You could just use a standard stereo potentiometer and then solder wires into the last 2 solder pads and put a switch between the two, or just short them so the thing is always on.

                    If you use a switch land wires on those pads, cut a small hole in the housing and poke the switch out the side, attach it there and land the wires.

                    Seeing if this will work will require a small amount of trial and error but it is a possible alternative.

                    Comment


                    • #11
                      Re: Repair My Powered Subwoofer

                      It looks like a standard ALPS RK097 would fit.

                      http://tangentsoft.net/shop/ or http://www.amb.org/shop/ or several of the larger vendors.

                      I can't imagine that there should be any problems with a 10k pot instead of the 50k pot.

                      Are you sure it's the pot that's faulty and not the cord that's broken, or any other fault. If the problem is that it wont power on, you can try to short the two pins furthermost to the left (of those marked with circles on the pictures above). It's the same as turning it on with the pot/switch.

                      Comment


                      • #12
                        Re: Repair My Powered Subwoofer

                        You don't just remove a 50K pot and arbitrarily replace it with a 10K pot. The circuitry was designed by engineers and they choose 50K for a reason. Besides, 50K is a common value and easy to obtain.

                        Originally posted by nelsonvandal View Post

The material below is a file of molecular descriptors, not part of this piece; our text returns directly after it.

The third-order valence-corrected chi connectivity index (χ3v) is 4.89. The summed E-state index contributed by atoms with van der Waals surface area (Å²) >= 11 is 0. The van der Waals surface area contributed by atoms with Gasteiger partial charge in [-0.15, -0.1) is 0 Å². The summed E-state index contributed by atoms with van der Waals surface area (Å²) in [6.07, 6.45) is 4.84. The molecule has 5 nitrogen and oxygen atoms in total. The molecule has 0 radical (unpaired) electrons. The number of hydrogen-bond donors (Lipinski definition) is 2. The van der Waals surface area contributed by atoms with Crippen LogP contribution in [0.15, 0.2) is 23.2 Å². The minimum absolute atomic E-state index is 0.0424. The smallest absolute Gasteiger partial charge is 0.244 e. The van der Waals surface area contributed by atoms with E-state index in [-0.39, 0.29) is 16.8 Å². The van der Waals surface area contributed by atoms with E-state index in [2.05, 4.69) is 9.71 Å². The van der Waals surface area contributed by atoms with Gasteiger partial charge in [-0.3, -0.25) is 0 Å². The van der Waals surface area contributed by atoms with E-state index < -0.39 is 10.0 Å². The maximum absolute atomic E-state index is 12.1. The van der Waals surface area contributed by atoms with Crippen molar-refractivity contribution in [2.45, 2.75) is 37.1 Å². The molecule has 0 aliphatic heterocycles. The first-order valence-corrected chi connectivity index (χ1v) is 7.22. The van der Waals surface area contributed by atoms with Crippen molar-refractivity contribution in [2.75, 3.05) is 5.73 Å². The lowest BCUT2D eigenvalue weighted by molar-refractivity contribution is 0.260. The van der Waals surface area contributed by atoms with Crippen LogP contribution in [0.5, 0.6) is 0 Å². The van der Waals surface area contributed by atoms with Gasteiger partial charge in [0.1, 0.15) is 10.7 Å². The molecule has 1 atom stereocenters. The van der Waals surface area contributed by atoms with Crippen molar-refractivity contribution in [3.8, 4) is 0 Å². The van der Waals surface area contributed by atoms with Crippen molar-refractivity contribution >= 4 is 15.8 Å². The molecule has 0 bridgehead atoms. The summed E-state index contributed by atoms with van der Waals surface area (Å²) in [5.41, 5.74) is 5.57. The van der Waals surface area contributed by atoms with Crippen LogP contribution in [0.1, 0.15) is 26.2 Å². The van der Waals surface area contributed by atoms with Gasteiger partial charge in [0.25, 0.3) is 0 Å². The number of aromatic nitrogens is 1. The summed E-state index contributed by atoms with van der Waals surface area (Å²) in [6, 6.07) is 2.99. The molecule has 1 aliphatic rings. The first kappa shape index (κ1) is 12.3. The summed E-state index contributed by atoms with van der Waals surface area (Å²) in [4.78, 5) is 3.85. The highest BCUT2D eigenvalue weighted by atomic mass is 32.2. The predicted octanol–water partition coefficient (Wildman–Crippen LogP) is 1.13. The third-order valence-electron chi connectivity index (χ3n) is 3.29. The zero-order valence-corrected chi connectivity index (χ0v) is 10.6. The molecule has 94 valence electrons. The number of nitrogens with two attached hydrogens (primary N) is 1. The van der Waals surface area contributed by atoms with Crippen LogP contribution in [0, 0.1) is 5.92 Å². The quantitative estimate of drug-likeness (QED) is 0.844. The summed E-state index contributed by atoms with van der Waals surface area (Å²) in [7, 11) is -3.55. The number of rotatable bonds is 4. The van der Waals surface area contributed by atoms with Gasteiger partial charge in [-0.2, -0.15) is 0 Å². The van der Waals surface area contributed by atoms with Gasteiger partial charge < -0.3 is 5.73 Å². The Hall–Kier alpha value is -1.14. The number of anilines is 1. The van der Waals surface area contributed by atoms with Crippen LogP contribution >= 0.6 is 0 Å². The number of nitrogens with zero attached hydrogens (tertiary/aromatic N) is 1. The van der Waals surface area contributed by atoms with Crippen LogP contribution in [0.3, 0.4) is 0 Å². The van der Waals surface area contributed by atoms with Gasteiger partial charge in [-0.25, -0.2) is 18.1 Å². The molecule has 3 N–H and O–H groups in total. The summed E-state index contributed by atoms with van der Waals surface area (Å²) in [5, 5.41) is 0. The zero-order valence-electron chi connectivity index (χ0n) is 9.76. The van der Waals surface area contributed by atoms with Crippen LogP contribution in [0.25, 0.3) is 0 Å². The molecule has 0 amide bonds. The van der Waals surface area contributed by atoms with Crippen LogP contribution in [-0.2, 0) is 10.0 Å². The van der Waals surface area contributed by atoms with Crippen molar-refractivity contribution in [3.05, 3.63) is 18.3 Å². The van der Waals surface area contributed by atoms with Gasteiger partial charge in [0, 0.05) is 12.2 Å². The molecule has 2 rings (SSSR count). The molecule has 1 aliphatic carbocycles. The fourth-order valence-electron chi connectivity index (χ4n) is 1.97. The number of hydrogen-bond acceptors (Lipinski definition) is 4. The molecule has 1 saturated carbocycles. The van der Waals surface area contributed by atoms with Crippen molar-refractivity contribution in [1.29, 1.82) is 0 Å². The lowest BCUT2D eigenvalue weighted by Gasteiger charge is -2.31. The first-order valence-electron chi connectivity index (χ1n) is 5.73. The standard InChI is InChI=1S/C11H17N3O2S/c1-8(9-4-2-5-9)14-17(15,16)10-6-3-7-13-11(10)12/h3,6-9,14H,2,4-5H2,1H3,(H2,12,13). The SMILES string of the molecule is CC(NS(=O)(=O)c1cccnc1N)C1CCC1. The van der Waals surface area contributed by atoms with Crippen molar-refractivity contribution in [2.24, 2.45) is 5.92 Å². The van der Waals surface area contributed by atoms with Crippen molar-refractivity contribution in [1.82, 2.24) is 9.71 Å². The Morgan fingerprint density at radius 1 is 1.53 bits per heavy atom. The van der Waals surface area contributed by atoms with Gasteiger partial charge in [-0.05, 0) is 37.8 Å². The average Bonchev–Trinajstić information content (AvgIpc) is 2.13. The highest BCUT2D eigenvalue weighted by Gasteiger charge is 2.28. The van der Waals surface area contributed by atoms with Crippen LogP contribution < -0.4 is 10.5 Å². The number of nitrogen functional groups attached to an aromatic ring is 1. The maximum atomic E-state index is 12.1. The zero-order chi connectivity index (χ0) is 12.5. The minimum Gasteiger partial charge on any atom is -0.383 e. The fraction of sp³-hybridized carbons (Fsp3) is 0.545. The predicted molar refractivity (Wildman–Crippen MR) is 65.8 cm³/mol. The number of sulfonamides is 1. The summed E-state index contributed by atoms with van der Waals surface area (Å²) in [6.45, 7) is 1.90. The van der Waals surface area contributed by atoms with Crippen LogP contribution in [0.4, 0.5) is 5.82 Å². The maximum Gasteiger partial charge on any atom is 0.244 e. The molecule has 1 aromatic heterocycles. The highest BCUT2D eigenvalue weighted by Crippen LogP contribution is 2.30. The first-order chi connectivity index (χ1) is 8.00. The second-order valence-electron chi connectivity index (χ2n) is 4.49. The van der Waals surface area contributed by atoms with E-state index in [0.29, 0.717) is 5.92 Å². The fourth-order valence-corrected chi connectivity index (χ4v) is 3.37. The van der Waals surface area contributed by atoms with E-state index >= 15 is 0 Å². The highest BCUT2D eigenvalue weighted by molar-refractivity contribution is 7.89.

It looks like a standard ALPS RK097 would fit.

                        http://tangentsoft.net/shop/ or http://www.amb.org/shop/ or several of the larger vendors.

                        I can't imagine that there should be any problems with a 10k pot instead of the 50k pot.

                        Are you sure it's the pot that's faulty and not the cord that's broken, or any other fault. If the problem is that it wont power on, you can try to short the two pins furthermost to the left (of those marked with circles on the pictures above). It's the same as turning it on with the pot/switch.

                        Comment


                        • #13
                          Re: Repair My Powered Subwoofer

                          You might not ever find an exact replacement. But if you can find 50K pots made by ALPHA, then you've got a working chance. Stereo pots are made by ganging up single pots. If you can find singular 50K pots, you can disassemble the sections and use them to rebuild the original.


                          Originally posted by HERCULES2X View Post
                          Hello Evilskillit